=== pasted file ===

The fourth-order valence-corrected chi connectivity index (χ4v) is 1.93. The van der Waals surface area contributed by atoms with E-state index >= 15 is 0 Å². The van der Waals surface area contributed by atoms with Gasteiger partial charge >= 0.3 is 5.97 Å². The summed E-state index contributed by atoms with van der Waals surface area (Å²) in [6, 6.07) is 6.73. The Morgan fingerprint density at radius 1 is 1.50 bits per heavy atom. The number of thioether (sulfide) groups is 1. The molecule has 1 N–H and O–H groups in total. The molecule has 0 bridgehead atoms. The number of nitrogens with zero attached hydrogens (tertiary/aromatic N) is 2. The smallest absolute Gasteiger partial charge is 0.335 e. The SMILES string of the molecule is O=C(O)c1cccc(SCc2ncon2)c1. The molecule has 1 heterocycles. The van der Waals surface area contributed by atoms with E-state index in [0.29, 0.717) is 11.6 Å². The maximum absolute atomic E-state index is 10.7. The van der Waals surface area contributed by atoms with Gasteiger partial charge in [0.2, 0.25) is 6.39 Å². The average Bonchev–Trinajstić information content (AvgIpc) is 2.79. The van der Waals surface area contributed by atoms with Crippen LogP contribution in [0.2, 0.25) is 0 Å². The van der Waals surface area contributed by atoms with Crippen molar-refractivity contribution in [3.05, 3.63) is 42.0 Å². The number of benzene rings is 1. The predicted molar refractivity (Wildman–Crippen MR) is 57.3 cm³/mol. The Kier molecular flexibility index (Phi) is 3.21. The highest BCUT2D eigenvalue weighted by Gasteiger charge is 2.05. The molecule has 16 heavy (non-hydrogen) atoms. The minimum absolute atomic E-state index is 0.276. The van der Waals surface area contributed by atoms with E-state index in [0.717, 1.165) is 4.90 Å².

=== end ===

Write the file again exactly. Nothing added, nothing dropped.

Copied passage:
The fourth-order valence-corrected chi connectivity index (χ4v) is 1.93. The van der Waals surface area contributed by atoms with E-state index >= 15 is 0 Å². The van der Waals surface area contributed by atoms with Gasteiger partial charge >= 0.3 is 5.97 Å². The summed E-state index contributed by atoms with van der Waals surface area (Å²) in [6, 6.07) is 6.73. The Morgan fingerprint density at radius 1 is 1.50 bits per heavy atom. The number of thioether (sulfide) groups is 1. The molecule has 1 N–H and O–H groups in total. The molecule has 0 bridgehead atoms. The number of nitrogens with zero attached hydrogens (tertiary/aromatic N) is 2. The smallest absolute Gasteiger partial charge is 0.335 e. The SMILES string of the molecule is O=C(O)c1cccc(SCc2ncon2)c1. The molecule has 1 heterocycles. The van der Waals surface area contributed by atoms with E-state index in [0.29, 0.717) is 11.6 Å². The maximum absolute atomic E-state index is 10.7. The van der Waals surface area contributed by atoms with Gasteiger partial charge in [0.2, 0.25) is 6.39 Å². The average Bonchev–Trinajstić information content (AvgIpc) is 2.79. The van der Waals surface area contributed by atoms with Crippen LogP contribution in [0.2, 0.25) is 0 Å². The van der Waals surface area contributed by atoms with Crippen molar-refractivity contribution in [3.05, 3.63) is 42.0 Å². The number of benzene rings is 1. The predicted molar refractivity (Wildman–Crippen MR) is 57.3 cm³/mol. The Kier molecular flexibility index (Phi) is 3.21. The highest BCUT2D eigenvalue weighted by Gasteiger charge is 2.05. The molecule has 16 heavy (non-hydrogen) atoms. The minimum absolute atomic E-state index is 0.276. The van der Waals surface area contributed by atoms with E-state index in [0.717, 1.165) is 4.90 Å².